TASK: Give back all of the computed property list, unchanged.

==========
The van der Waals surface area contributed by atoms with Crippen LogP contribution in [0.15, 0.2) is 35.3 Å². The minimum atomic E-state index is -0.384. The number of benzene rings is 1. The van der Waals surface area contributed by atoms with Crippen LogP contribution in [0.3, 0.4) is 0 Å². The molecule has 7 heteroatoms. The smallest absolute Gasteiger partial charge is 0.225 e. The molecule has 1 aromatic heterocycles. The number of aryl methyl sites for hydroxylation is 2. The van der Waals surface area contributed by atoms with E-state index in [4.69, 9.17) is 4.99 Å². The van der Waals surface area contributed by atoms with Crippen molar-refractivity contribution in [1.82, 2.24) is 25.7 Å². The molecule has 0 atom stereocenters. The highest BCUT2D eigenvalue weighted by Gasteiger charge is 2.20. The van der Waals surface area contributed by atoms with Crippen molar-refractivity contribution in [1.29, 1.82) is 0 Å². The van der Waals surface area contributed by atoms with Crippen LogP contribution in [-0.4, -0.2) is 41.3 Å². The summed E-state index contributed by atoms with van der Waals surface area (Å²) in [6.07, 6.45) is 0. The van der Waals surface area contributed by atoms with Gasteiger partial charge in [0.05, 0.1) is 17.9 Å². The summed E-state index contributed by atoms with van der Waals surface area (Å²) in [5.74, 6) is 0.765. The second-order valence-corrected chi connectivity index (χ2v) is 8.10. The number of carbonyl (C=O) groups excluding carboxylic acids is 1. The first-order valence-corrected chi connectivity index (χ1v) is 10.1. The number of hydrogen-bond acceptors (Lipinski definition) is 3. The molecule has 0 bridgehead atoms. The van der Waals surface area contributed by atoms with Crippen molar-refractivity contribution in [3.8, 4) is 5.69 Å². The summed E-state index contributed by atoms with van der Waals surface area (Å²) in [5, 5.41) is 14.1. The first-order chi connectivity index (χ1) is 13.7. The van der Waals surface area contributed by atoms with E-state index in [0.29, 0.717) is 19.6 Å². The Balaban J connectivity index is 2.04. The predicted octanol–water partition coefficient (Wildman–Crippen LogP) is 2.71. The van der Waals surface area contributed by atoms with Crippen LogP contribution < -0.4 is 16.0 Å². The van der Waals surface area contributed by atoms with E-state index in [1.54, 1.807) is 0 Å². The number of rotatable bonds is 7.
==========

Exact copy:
The van der Waals surface area contributed by atoms with Crippen LogP contribution in [0.15, 0.2) is 35.3 Å². The minimum atomic E-state index is -0.384. The number of benzene rings is 1. The van der Waals surface area contributed by atoms with Crippen LogP contribution in [0.3, 0.4) is 0 Å². The molecule has 7 heteroatoms. The smallest absolute Gasteiger partial charge is 0.225 e. The molecule has 1 aromatic heterocycles. The number of aryl methyl sites for hydroxylation is 2. The van der Waals surface area contributed by atoms with E-state index in [4.69, 9.17) is 4.99 Å². The van der Waals surface area contributed by atoms with Crippen molar-refractivity contribution in [1.82, 2.24) is 25.7 Å². The molecule has 0 atom stereocenters. The highest BCUT2D eigenvalue weighted by Gasteiger charge is 2.20. The van der Waals surface area contributed by atoms with Crippen molar-refractivity contribution in [1.29, 1.82) is 0 Å². The van der Waals surface area contributed by atoms with Crippen LogP contribution in [-0.4, -0.2) is 41.3 Å². The summed E-state index contributed by atoms with van der Waals surface area (Å²) in [6.07, 6.45) is 0. The van der Waals surface area contributed by atoms with Gasteiger partial charge in [0.05, 0.1) is 17.9 Å². The summed E-state index contributed by atoms with van der Waals surface area (Å²) in [5.74, 6) is 0.765. The second-order valence-corrected chi connectivity index (χ2v) is 8.10. The number of carbonyl (C=O) groups excluding carboxylic acids is 1. The first-order valence-corrected chi connectivity index (χ1v) is 10.1. The number of hydrogen-bond acceptors (Lipinski definition) is 3. The molecule has 0 bridgehead atoms. The van der Waals surface area contributed by atoms with Crippen molar-refractivity contribution in [3.8, 4) is 5.69 Å². The summed E-state index contributed by atoms with van der Waals surface area (Å²) in [5, 5.41) is 14.1. The first-order chi connectivity index (χ1) is 13.7. The van der Waals surface area contributed by atoms with E-state index in [0.29, 0.717) is 19.6 Å². The Balaban J connectivity index is 2.04. The predicted octanol–water partition coefficient (Wildman–Crippen LogP) is 2.71. The van der Waals surface area contributed by atoms with Crippen LogP contribution < -0.4 is 16.0 Å². The van der Waals surface area contributed by atoms with E-state index in [1.54, 1.807) is 0 Å². The number of rotatable bonds is 7.